Perhaps it is a reflection of the growing importance of the derby in terms of the overall bigger Premier League picture that last nights game may be a sign of derbies to come rather than the exception.
With both sides in the upper reaches of the table, it seems that neither side was willing to risk defeat with the ramifications being greater than they have been previously. After four entertaining, spiky and goal laden games last season, the first derby of this campaign fizzled out as a spectacle not long after the flare that had been lit in the away end, the game barely flickering as trepidation overcame ambition.
Roberto Mancini has had to field plenty of criticism this morning for the negative approach - the same approach by the way that received the plaudits after defeating Chelsea earlier this season - and whilst it is fair to suggest City offered up the draw, it is equally fair to say United were more than happy to take it. It would be a misnomer to argue otherwise: this was no battle between the free flowing artisans and the steely wall of catenaccio.
In previous seasons, there was a time when the result of the derby matter solely in isolation. With a side finishing between 10th and 16th each season, pride and bragging rights was generally all that was at stake. A defeat would not have much impact too much on the overall outcome. That has now changed of course; from last seasons near miss in terms of the Champions League, there is proof that small margins are what counts.
The onus may well have been on City as the home side to go for the win. They certainly stood to gain more from victory, but equally, stood to lose much more in defeat. If these are the headlines from taking a point in the derby, what would they have been for a defeat?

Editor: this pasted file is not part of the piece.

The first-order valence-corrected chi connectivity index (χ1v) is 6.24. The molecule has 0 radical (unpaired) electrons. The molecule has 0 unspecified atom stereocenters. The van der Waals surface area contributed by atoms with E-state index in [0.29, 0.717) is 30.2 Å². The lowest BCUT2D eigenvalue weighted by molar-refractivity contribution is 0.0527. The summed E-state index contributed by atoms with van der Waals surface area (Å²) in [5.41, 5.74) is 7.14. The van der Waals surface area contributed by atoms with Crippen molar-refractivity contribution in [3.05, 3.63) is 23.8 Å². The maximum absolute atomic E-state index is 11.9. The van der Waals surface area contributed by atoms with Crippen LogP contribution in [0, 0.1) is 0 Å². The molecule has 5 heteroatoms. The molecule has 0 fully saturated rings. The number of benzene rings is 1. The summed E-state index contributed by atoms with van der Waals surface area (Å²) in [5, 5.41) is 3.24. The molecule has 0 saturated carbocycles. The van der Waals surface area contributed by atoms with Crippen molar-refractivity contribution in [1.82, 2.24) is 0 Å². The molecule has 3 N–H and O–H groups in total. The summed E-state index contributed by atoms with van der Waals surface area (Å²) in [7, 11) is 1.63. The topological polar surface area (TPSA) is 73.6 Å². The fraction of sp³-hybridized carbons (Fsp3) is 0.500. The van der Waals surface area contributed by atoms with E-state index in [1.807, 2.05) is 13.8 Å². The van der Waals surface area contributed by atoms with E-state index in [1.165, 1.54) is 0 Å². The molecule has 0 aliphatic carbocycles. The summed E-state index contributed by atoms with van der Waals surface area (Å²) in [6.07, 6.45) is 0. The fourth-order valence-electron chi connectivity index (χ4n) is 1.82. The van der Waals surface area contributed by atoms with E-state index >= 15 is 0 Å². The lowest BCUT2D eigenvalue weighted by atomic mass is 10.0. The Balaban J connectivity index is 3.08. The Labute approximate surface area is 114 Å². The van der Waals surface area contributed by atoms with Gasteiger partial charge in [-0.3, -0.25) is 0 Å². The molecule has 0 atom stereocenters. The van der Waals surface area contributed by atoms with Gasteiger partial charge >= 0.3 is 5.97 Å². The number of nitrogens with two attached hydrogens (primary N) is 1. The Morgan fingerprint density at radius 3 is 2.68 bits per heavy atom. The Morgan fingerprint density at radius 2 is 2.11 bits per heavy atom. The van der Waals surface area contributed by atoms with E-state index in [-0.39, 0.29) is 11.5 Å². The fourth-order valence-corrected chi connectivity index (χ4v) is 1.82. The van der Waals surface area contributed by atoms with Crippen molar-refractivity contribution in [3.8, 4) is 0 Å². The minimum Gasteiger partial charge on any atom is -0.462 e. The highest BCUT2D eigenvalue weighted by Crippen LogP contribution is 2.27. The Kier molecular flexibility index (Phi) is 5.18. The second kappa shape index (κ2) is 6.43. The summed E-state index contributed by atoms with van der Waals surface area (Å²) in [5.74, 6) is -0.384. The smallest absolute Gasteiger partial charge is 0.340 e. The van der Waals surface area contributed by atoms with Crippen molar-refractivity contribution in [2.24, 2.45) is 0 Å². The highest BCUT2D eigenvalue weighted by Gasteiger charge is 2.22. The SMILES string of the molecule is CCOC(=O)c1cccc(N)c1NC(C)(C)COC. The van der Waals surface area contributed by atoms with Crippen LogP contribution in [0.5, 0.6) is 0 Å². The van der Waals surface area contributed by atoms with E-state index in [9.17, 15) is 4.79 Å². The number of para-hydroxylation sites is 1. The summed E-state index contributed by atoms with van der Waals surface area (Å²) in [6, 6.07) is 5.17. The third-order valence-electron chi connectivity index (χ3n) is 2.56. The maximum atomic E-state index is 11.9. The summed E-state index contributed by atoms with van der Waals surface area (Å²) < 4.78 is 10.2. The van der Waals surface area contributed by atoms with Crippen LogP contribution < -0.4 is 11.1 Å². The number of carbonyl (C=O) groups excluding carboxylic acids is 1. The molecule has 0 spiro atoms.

Alex Ferguson may be many things, but a fool he is not. He knew full well the platform that City would look to build on, and at the risk of repeating this verbatim it is the solid midfield trio controlling and maintaining possession and suffocating space and opportunity for the opposition. To counter this, Ferguson fielded his own trio of Scholes, Carrick and Fletcher (augmented with Park and Nani). The result? Two midfields effectively cancelling each other as Jonathan Wilson illustrates in his analysis on si.com.
In addition to this, the central defensive partnership partnership of Ferdinand and the excellent Vidic shackled Silva and Tevez, the latter whilst willing, did not appear fully fit. This resulted in few opportunities being created, and when they were, too often the final ball was disappointing.
United too created little though. Two shots straight at Hart was all that was mustered with Berbatov, whilst bright in the lone striker role, was well handled by Toure and Kompany, who was the equal of Vidic on the night.
Was Mancini too negative? In Balotelli's absence he opted for the industry of Milner over the impetus of Johnson (later used as a substitute) and whilst the introduction of Adebayor was baffling so late on, bringing him into the fray earlier would have meant a change of formation. It was telling that a point was a satisfactory return for United as when Hernandez was introduced, it was not a midfielder but Berbatov who was sacrificed; no quarter being given in the midfield trenches.
Prior to last weekend, it was being suggested that the games against West Brom and United could be the final straw for Mancini. A win at home against out of sorts Birmingham on Saturday would make it seven points from three games in a week.
Would anyone not have taken that return at the outset, regardless of performance?